Too much overhead with App Parts, and also they require iframe usage. Script Editors are a bit "wild west" and don't provide structure for editing custom properties.
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Ad van den Berg commented
The PnP Widget Wrangler definitely gets us closer to this sort of model, I'd still like to see this OOB. http://dev.office.com/blogs/introducing-widget-wrangler
Juan Pineiro commented
Indeed! The Script Editor Web Part is pretty sad and yet it's what we seem to use the most. Create a client side API to Web Part Settings to allow us to add custom properties. IMO, The SEWP should be more an online IDE with a larger code editor window, intellisense, formatting, find/replace, etc. A feature to save the code into a deployable and re-usuable web part would be ideal too.
Csaba Urbaniczky commented
Enable to use ECMscript 2015 or Typescript
I elaborated on this a bit more in the Yammer Client Side Dev group. https://www.yammer.com/itpronetwork/#/threads/inGroup?type=in_group&feedId=6027656
I'll copy the content here:
A few different people throughout the community (including Rob Windsor ) have discussed using ScriptEditor and persisting properties into the script/markup itself tapping into the "Save" button click event to save web part properties. [b]My concern with these approaches is that they rely on undocumented APIs and/or UI elements that could change and break any solution not provided by Microsoft.[/b]
The PnP AppScriptPart (https://github.com/OfficeDev/PnP/tree/master/Samples/Core.AppScriptPart) is good, and that's generally the approach I take, however with this approach the developer of the "web part" has to roll their own "editing/configuration" experience (if they want to offer one), which is not consistent with the OOB edit properties dialog. This could get confusing for content managers of sites.
I equate this to the Visual Web Part concept (aka Smart Part) from SharePoint past where I'd point at an .ascx file and it had the right hooks to customize display and edit experience.
Bonus: some way to store only one copy of a custom script file and reference it from any site using a site relative path, similar to how _layouts works in On-Premise installations. For example, in each tenant, a single library that is the "shared" library. Maybe only tenant admins have ability to manage this library. Then enable a way to make it so that I could reference the same file in this library from different urls.
For example: I create a custom .js file - MyCoolWebPart.js. I upload this web part to the tenant "shared" library. I can then access the same file from different urls, like:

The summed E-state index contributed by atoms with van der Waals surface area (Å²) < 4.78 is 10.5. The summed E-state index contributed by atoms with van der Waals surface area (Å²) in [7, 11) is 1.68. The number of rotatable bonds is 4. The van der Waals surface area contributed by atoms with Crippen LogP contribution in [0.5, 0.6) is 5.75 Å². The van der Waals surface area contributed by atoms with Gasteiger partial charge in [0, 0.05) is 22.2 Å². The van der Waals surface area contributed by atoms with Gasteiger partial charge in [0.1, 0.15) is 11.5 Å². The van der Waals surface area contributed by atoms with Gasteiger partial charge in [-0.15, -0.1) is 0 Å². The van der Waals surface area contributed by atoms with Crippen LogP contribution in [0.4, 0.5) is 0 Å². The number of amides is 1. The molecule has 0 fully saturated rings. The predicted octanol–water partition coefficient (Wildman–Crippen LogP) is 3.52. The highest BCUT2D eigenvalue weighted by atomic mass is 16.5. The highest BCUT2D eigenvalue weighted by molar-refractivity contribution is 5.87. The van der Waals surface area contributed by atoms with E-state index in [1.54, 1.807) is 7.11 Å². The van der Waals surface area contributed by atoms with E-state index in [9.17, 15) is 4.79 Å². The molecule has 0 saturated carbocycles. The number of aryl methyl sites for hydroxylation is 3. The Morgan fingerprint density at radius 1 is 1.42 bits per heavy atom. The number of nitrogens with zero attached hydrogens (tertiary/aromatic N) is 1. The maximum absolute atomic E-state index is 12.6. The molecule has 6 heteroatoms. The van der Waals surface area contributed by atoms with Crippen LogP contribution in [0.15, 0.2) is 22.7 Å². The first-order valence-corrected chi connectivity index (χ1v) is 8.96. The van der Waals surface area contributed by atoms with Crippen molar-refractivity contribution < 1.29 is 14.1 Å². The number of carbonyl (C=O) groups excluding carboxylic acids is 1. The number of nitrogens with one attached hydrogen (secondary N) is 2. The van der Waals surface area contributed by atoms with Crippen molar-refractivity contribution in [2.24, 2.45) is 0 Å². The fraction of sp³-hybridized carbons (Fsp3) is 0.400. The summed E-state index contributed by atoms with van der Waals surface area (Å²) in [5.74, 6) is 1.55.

and they all point to the same file. This way I don't need to copy it out to every single site collection/site. In alot of places I've seen the root site in a web application used for this, however, this falls down with multiple web applications (i know, not an issue for o365) and/or host named site collections.
I know, I know...host the file myself in a custom site/server. In my current role I can do this rather easily, but I am sure there are many scenarios where this isn't as easy to do (thinking of smaller companies). Plus, it centralizes the assets and, assuming it's done using a (or similar to) a document library, you get the automatic browser cache busting when the file revs.
with each having subfolders for each customization.
Piyush Shah commented
Totally vote for this. Even a newer version of script editor webpart would do which allows persistence of the personalised databag/propertybag via an encoded attribute value within the wrapper element of the webpart or queryable via the object model using webpartid. being able to detection of editing mode would be a bonus compared to current method of hacking hidden variables or ribbon elements. Webpart should also support azure cdn sourced js files
This is really needed
This is long over due.
I intended to say "I don't have the bits" :)
SharePoint vNext? - I'm not in a TAP program and do have the bits - would love to know how these things are shaping up...
Having constructed both Provider and SharePoint hosted Apps, I would love to see a story/framework having these elements.
* Seamless iframe integration (or an alternative altogether) that easily merges within the current UI of the existing page without all the ceremony during construction - further abstraction of all the cross domain baggage
* Frankly, the full page experience blows IMHO unless its a firm requirement of the project
* Better story around themes/CSS when using Apps
I could go on, but in general do I love App development despite the mess
Marc D Anderson commented
I’m totally with you that this type of “non-app” approach needs to be a supported option. The reality is that apps/add-ins are overkill for smaller n, and are out of reach for citizen developers. An approach *like this* would be a step in the right direction if it were "supported".
These types of workarounds exist, but this is along the lines of what I'd imagine SharePoint being able to provide a better client-side API around (and perhaps not need jQuery): https://olescorner.wordpress.com/2015/06/04/49/